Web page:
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corrupt

[kuh-ruhpt] /kəˈrʌpt/
adjective
1.
guilty of dishonest practices, as bribery; lacking integrity; crooked:
a corrupt judge.
2.
debased in character; depraved; perverted; wicked; evil:
a corrupt society.
3.
made inferior by errors or alterations, as a text.
4.
infected; tainted.
5.
decayed; putrid.
verb (used with object)
6.
to destroy the integrity of; cause to be dishonest, disloyal, etc., especially by bribery.
7.
to lower morally; pervert:
to corrupt youth.
8.
to alter (a language, text, etc.) for the worse; debase.
9.
to mar; spoil.
10.
to infect; taint.
11.
to make putrid or putrescent.
12.
English Law. to subject (an attainted person) to corruption of blood.
verb (used without object)
13.
to become corrupt.
Origin of corrupt
1250-1300
1250-1300; Middle English (< Anglo-French) < Latin corruptus broken in pieces, corrupted (past participle of corrumpere), equivalent to cor- cor- + rup- (variant stem of rumpere to break) + -tus past participle suffix
Related forms
corruptedly, adverb
corruptedness, noun
corrupter, corruptor, noun
corruptive, adjective
corruptively, adverb
corruptly, adverb
corruptness, noun
noncorrupt, adjective
noncorruptly, adverb
noncorruptness, noun
noncorrupter, noun
noncorruptive, adjective
overcorrupt, verb, adjective
overcorruptly, adverb
precorrupt, verb (used with object)
precorruptly, adverb
precorruptness, noun
precorruptive, adjective
uncorrupt, adjective
uncorruptly, adverb
uncorruptness, noun
uncorrupted, adjective
uncorruptedly, adverb
uncorruptedness, noun
uncorrupting, adjective
uncorruptive, adjective
Synonyms
1. false, untrustworthy. 3, 4. contaminated. 4, 5. putrescent, rotten, spoiled. 6. demoralize, bribe. 7. debase, vitiate. 10. contaminate, pollute, spoil, defile. 11. putrefy.
Synonym Study
1.Corrupt, dishonest, venal apply to one, especially in public office, who acts on mercenary motives, without regard to honor, right, or justice. A corrupt politician is one originally honest who has succumbed to temptation and begun questionable practices. A dishonest politician is one lacking native integrity. A venal politician is one so totally debased as to sell patronage.
Dictionary.com Unabridged
Based on the Random House Dictionary, © Random House, Inc. 2017.
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Examples from the Web for corrupter
Historical Examples
  • And sometimes he is represented as the corrupter of the world; and sometimes the world as the corrupter of him and of itself.

    Sophist Plato
  • Then every Athenian improves and elevates them; all with the exception of myself; and I alone am their corrupter?

    Apology Plato
  • The corrupter of a Prince; the fellow who debauched and degraded him!'

    Gerald Fitzgerald Charles James Lever
  • The real oppressor, enslaver and corrupter of the people is the bible.

    Mistakes of Moses Robert G. Ingersoll
  • The real oppressor, enslaver and corrupter of the people is the Bible.

  • He means, 'Thou shalt not be an adulterer, nor corrupter, nor like them that are such.'

    Frauds and Follies of the Fathers Joseph Mazzini Wheeler
  • With the great "corrupter" removed the City hoped for great things.

  • The Athenians condemned him to death as a corrupter of youth in 396 B.C.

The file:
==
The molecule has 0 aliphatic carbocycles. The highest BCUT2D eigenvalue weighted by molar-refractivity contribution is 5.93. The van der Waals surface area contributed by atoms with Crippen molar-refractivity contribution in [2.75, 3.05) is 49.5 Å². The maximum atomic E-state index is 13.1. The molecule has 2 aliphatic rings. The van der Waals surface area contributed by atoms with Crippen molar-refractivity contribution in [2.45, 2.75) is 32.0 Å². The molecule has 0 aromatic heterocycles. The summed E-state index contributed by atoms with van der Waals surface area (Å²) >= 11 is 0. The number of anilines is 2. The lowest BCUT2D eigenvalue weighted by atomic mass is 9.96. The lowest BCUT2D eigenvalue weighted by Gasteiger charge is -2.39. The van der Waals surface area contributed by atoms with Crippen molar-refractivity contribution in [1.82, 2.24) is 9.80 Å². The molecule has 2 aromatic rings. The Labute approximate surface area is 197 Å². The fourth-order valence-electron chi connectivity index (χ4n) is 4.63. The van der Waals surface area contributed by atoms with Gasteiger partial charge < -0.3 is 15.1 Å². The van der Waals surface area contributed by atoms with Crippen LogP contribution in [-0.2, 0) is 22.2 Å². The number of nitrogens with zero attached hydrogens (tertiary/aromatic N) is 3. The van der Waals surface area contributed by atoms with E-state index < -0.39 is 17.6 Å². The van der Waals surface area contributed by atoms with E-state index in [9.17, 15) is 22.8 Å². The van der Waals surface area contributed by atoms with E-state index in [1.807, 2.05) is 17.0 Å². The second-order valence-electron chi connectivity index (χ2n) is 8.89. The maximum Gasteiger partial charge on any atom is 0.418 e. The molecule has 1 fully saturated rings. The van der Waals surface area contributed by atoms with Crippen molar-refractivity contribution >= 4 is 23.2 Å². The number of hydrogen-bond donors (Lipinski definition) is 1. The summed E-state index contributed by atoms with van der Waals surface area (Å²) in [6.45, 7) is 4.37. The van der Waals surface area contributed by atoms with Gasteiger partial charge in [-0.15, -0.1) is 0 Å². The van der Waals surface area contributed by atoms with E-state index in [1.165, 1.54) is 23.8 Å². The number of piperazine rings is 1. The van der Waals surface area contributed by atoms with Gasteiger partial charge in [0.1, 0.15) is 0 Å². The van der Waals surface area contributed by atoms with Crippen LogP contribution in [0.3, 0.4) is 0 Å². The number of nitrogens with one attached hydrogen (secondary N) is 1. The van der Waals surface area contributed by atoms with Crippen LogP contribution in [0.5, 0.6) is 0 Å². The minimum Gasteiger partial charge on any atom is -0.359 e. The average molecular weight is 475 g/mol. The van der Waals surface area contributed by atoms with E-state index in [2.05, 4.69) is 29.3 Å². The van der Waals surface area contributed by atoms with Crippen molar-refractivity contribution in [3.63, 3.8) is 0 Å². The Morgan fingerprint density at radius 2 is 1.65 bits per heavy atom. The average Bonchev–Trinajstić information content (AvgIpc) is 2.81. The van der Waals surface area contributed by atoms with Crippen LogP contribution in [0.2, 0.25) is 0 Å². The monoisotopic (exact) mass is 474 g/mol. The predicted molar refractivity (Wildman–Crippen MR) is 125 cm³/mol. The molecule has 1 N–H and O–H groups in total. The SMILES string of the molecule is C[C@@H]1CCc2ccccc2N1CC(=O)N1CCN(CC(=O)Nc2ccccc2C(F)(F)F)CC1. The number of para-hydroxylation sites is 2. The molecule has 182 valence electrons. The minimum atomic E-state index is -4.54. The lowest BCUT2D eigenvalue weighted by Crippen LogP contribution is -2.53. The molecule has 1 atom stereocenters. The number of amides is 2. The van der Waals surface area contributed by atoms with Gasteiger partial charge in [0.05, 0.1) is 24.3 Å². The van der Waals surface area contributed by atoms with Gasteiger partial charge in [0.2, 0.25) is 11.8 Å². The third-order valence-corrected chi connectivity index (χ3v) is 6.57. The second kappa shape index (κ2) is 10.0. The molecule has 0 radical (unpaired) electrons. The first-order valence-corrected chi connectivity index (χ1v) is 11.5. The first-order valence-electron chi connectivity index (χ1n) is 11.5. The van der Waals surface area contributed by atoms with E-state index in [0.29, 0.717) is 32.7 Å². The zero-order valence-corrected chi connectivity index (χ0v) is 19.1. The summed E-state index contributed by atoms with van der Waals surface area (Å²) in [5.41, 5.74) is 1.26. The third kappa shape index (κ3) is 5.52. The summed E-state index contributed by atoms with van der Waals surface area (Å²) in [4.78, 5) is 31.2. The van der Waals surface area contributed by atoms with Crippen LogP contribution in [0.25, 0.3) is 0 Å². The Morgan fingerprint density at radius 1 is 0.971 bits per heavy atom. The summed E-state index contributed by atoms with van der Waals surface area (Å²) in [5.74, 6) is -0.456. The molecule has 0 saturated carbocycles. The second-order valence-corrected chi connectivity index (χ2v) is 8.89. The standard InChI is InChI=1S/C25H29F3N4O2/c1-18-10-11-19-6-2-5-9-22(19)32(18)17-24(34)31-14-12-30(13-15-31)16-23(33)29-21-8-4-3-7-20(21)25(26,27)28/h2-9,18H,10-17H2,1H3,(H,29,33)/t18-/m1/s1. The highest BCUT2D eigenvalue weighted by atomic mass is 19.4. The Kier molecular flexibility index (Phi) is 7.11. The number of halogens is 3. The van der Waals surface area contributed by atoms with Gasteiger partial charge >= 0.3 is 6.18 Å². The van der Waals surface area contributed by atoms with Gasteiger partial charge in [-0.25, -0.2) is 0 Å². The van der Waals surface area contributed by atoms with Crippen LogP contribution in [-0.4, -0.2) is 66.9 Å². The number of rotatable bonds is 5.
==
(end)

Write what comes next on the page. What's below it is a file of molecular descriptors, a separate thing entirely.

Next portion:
The Birds Aristophanes
  • Grattan said Townsend was a corrupter, and Buckingham a jobber in a mask.

  • Cicero described him as "a corrupter of youth," and no one has denied it.

    From the Easy Chair, series 2 George William Curtis
British Dictionary definitions for corrupter

corrupt

/kəˈrʌpt/
adjective
1.
lacking in integrity; open to or involving bribery or other dishonest practices: a corrupt official, corrupt practices in an election
2.
morally depraved
3.
putrid or rotten
4.
contaminated; unclean
5.
(of a text or manuscript) made meaningless or different in meaning from the original by scribal errors or alterations
6.
(of computer programs or data) containing errors
verb
7.
to become or cause to become dishonest or disloyal
8.
to debase or become debased morally; deprave
9.
(transitive) to infect or contaminate; taint
10.
(transitive) to cause to become rotten
11.
(transitive) to alter (a text, manuscript, etc) from the original
12.
(transitive) (computing) to introduce errors into (data or a program)
Derived Forms
corrupter, corruptor, noun
corruptive, adjective
corruptively, adverb
corruptly, adverb
corruptness, noun
Word Origin
C14: from Latin corruptus spoiled, from corrumpere to ruin, literally: break to pieces, from rumpere to break
Collins English Dictionary - Complete & Unabridged 2012 Digital Edition
© William Collins Sons & Co. Ltd. 1979, 1986 © HarperCollins
Publishers 1998, 2000, 2003, 2005, 2006, 2007, 2009, 2012
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Word Origin and History for corrupter

corrupt

adj.

mid-14c., from Old French corropt "unhealthy, corrupt; uncouth" (of language), and directly from Latin corruptus, past participle of corrumpere "to destroy; spoil," figuratively "corrupt, seduce, bribe," from com-, intensive prefix (see com-), + rup-, past participle stem of rumpere "to break" (see rupture (n.)). Related: Corruptly; corruptness.

corrupt

v.

mid-14c., "contaminate, impair the purity of," from Latin corruptus, past participle of corrumpere (see corrupt (adj.)). Late 14c. as "pervert the meaning of," also "putrefy." Related: Corrupted; corrupting.

Online Etymology Dictionary, © 2010 Douglas Harper
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